Bladder cancer patients over 80 have lower cancer-free survival rate.
Advanced age is associated with a diminished response to intravesical therapy for superficial bladder cancer, a study found.
Fadi N. Joudi, MD, assistant professor of urology at the University of Iowa in Iowa City, and his colleagues studied 1,008 patients involved in a national multicenter phase II trial of bacillus Calmette-Guérin (BCG) plus interferon alpha-2b intravesical therapy for superficial bladder cancer.
For patients previously treated with BCG, response rates were 47% for those younger than 50 years, 50% for those aged 51-60 years, 55% for those aged 61-70, 42% for those aged 71-80, and 32% for patients older than 80. Among BCG-naïve patients, those younger than 50 had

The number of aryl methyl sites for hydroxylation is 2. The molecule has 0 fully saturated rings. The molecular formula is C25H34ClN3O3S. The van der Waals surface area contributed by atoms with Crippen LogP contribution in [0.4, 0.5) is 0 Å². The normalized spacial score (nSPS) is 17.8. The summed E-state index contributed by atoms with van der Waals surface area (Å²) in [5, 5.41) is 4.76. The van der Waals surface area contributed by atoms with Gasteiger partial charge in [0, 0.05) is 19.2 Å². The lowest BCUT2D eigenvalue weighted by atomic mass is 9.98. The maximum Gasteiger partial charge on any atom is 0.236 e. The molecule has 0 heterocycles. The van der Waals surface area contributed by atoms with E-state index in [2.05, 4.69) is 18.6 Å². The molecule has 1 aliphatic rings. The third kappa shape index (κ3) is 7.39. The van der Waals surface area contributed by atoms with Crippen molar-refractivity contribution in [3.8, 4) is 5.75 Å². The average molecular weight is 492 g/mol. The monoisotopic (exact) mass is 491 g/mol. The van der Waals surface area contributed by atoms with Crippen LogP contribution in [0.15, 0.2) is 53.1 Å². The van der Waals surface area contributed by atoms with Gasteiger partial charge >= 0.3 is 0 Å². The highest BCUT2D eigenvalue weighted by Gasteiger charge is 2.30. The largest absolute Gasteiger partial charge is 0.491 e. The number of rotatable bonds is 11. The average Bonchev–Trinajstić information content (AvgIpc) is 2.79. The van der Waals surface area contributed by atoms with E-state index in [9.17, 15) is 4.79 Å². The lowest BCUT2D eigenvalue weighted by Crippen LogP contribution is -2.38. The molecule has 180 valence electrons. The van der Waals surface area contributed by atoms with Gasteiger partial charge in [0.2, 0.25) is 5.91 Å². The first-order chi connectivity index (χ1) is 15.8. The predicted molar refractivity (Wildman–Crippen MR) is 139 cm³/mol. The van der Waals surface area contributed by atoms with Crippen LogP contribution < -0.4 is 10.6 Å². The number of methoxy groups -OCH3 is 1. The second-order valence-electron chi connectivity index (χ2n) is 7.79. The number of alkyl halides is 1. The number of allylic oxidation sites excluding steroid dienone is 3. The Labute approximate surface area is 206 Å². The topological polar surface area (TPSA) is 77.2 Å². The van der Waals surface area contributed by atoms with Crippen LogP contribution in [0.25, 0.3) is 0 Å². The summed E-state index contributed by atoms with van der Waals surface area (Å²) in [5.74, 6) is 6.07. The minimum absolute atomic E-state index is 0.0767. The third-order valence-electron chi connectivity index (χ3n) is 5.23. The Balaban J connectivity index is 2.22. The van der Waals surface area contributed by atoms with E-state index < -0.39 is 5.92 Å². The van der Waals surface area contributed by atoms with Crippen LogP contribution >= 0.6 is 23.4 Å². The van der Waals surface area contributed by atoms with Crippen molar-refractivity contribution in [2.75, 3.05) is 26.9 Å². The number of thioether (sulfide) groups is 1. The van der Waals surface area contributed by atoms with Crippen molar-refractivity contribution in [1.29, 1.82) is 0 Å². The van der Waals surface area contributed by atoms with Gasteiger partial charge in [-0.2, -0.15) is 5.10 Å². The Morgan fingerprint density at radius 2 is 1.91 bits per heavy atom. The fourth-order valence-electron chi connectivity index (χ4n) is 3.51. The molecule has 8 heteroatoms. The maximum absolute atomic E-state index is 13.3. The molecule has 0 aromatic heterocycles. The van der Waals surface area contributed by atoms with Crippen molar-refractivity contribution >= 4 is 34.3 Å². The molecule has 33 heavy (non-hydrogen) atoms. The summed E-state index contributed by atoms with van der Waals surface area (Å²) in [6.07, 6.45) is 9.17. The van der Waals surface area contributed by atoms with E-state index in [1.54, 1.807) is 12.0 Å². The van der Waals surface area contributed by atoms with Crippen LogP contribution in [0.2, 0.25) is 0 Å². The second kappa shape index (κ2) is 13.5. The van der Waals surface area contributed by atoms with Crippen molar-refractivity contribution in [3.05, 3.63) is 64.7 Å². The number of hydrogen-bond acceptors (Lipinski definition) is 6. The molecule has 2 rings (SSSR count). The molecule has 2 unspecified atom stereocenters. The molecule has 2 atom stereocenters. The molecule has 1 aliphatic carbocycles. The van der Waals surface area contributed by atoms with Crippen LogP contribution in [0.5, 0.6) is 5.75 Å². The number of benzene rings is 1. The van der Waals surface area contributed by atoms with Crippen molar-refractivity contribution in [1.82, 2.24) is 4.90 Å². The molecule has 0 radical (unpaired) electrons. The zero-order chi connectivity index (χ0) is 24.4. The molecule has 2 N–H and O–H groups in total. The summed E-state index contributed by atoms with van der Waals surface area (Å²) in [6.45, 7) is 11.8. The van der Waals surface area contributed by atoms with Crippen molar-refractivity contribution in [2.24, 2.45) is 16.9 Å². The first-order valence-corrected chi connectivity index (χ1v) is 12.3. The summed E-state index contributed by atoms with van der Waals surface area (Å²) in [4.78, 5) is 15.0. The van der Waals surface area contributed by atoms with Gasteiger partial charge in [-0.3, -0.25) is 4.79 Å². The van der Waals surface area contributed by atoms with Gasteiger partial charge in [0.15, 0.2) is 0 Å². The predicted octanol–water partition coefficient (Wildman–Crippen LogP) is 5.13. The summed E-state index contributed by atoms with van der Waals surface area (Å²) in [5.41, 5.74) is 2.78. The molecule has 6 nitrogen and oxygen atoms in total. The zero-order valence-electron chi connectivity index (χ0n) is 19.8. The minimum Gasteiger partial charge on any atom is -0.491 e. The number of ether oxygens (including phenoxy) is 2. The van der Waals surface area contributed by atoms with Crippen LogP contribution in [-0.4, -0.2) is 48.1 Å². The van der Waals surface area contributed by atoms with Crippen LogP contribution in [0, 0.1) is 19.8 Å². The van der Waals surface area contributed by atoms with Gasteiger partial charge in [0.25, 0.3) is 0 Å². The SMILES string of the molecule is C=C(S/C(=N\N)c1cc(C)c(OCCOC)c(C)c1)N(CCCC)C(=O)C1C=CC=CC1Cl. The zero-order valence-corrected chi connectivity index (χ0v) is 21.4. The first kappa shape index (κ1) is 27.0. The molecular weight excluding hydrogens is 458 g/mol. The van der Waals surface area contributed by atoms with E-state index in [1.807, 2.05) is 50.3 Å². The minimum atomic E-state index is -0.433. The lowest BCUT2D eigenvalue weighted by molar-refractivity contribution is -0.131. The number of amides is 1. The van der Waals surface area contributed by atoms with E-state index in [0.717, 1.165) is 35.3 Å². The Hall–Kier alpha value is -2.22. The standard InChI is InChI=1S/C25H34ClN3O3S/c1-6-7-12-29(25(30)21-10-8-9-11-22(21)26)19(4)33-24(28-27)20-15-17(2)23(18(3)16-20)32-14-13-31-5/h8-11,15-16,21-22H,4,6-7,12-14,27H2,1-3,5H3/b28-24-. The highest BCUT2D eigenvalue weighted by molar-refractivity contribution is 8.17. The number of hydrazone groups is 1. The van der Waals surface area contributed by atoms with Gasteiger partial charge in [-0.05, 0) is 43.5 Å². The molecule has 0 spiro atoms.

a 45% response rate. Patients in the age groups 51-60, 61-70, 71-80, and those older than 80 had response rates of 66%, 65%, 56%, and 47%, respectively. The largest difference in cancer-free survival for all patients (BCG naïve and BCG treated) at 24 months was between those aged 61-70 and those older than 80 years: 61% vs. 39%, respectively. Those over 80 were 74% less likely to respond than patients 61-70 years of age.
“If elderly patients with bladder cancer do not respond to intravesical immunotherapy perhaps other treatment modalities like intravesical chemotherapy should be explored,” Dr. Joudi said at the American Urological Association annual meeting in Atlanta. “We recommended that further studies are needed to confirm these findings.”
The investigators do not know why patients younger than 50 had a relatively poor response, but noted that the number of patients was small. “The only explanation is that there must be some other factor that we did not account for,” Dr. Joudi said, adding that it could be related to the individual’s cancer biology.
Very elderly patients may have a decreased response to intravesical immunotherapy, perhaps due to depressed baseline immune status. This would cause an inability to mount an immune reaction to BCG or interferon.